Syphilis rates double between 2018 and 2019

“This is the largest number of syphilis cases that we have ever had reported in one year.”

Alaska’s syphilis rates have more than doubled in the year since an outbreak was first declared in the state, according to a Thursday release from Alaska’s Department of Health and Social Services.

From 2018 to 2019, the number of cases reported to the Alaska Section of Epidemiology jumped from 114 to 242, with most of the cases newly acquired and considered infectious.

“This is the largest number of syphilis cases that we have ever had reported in one year,” HIV/STD Program Manager Susan Jones said in the DHSS release.

The overall combined rates of syphilis, gonorrhea and chlamydia are at at all-time highs in both Alaska and the U.S. as a whole, and syphilis rates nationally have increased “almost every year since 2001,” according to the release.

“This is a reminder that as we battle the COVID-19 pandemic, there are other outbreaks that need our attention,” Alaska’s Chief Epidemiologist Joe McLaughlin said in the release.

A bulletin released by Alaska’s Section of Epidemiology Thursday highlights several factors that may be driving the recent increase in cases. The majority of the 207 cases included in the study were male (65%), and just over half of those (52%) identified as men who have sex with women.

The age range of cases varied from 15 to 85 years old, while 61% of them were age 34 or younger.

About one-third (33%) of the patients reported either methamphetamine or heroin use, 28% had been incarcerated within 12 months of being interviewed and 24% were experiencing homelessness.

The bulletin notes that heterosexual men and women were the primary drivers of this recent increase, which raises the risk of congenital syphilis — when a newborn contracts the disease from the mother during childbirth — and underscores the importance of STD screenings at the initial prenatal visit, during the third trimester and at the time of delivery for those at-risk. Up to 40% of pregnancies with untreated syphilis will result in miscarriage, stillbirth or early infant death, according to the bulletin.

None of the 242 cases reported in 2019 were congenital syphilis cases.

Syphilis is a bacterial infection spread primarily through sexual contact. The disease typically starts as a painless sore that may not be noticed at first, and spreads from person to person via skin or mucous membrane contact with these sores. The disease is easily curable and early treatment after exposure can prevent infection. When left untreated, however, syphilis can affect the heart, brain and other organs in the body.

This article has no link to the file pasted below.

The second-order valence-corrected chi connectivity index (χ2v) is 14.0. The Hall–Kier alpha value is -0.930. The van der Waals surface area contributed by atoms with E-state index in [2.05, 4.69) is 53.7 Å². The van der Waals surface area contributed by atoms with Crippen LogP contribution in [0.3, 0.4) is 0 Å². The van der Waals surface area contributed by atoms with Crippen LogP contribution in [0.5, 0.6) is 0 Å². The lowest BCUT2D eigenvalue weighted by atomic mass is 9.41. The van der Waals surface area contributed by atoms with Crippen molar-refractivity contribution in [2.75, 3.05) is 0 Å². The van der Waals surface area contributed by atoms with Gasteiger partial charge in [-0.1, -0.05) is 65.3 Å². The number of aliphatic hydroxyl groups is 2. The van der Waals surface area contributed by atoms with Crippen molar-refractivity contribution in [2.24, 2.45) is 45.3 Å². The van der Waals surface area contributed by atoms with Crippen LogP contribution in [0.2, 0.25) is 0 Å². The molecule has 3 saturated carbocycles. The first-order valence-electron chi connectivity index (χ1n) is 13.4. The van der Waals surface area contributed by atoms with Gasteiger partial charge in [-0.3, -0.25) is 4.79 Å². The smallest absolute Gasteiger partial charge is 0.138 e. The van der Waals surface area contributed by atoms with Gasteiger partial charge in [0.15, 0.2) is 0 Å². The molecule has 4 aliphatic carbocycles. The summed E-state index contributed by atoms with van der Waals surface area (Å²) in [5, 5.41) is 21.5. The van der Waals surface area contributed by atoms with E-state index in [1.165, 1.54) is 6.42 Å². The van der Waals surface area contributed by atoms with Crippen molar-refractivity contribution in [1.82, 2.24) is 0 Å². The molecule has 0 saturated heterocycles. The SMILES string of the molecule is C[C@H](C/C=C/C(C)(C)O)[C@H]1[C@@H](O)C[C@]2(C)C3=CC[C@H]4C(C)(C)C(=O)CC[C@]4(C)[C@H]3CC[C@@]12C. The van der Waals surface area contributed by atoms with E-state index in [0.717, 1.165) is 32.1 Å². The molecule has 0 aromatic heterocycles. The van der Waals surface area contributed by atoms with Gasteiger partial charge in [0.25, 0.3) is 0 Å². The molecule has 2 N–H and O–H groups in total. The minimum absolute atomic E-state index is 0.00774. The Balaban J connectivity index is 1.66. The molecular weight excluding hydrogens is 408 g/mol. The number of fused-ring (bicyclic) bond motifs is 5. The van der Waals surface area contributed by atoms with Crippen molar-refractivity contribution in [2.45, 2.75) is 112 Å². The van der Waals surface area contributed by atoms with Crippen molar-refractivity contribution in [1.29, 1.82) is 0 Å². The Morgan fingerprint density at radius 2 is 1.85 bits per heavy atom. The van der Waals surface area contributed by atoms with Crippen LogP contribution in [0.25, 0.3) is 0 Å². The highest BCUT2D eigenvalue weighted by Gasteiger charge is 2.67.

Alaskans can reduce the risk of infection by using condoms, getting tested regularly, seeking prompt treatment and helping all sexual partners get tested and treated.

To find a location near you that provides STD testing, visit gettested.cdc.gov.

For more information about Alaska’s syphilis outbreak, visit std.dhss.alaska.gov.

Reach reporter Brian Mazurek at bmazurek@peninsulaclarion.com.

More in News

Alaska Native illustrator Michaela Goade became the first Native American or Alaska Native to win the Caldecott Award on Jan. 25 for her work on “We Are Water Protectors,” about the defenders of Standing Rock Reservation. (Courtesy photo / Sydney Akagi)
‘It just feels very surreal’: a Q&A with Southeast’s recent Caldecott Medal winner

The prestigious award for her illustration work tails her Google Doodle being featured in December.

The Kenai Peninsula Borough administration building photographed on Tuesday, March 17, 2020, in Soldotna, Alaska. (Photo by Victoria Petersen/Peninsula Clarion)
Top priorities for CARES funds include businesses, nonprofits, seniors

The borough allocated its nearly $37.5 million in CARES Act dollars toward 24 different projects

Staff, lawmakers and members of the press gather for the first Senate Judiciary Committee meeting of the 32nd Legislature on Wednesday, Jan. 27, 2021. While Senators moved ahead with work, the House of Representatives was once again unable to organize. (Peter Segall /  Juneau Empire)
Deadlock continues as senators forge ahead

Only one member of the House Coalition — a 20-member group of mostly Democrats that also includes independents and a Republican — attended Wednesday’s floor session.

COVID-19. (Image via CDC)
Borough positivity rate drops below 1%

Four new cases were reported on the peninsula, all in Seward

State officials brief members of the media on Tuesday, Jan. 26 in Alaska. (Screenshot)
1st case of UK COVID variant announced

The variant was detected in an Anchorage resident who tested positive last month

President Joe Biden answers questions from reporters in the South Court Auditorium on the White House complex, Monday, Jan. 25, 2021, in Washington. (AP Photo/Evan Vucci)
AP sources: Biden to pause oil, gas sales on public lands

Environmental groups hailed the expected moratorium as the kind of bold, urgent action needed to slow climate change.

Clayton Holland
Holland to be next superintendent

The board unanimously supported Holland, who will take over from O’Brien later this year

This photo shows a sign marking the Division of Motor Vehicles office in the Mendenhall Valley area of Juneau. Department of Administration Commissioner Kelly Tshibaka announced Monday that she was ordering a review of Division of Motor Vehicles’ processes to determine how plates reading “3REICH” were issued. (Ben Hohenstatt / Juneau Empire File)
State to investigate issuance of offensive license plate

Division of Motor Vehicles plans to investigate the issuance of “3REICH” personalized license plates

Most Read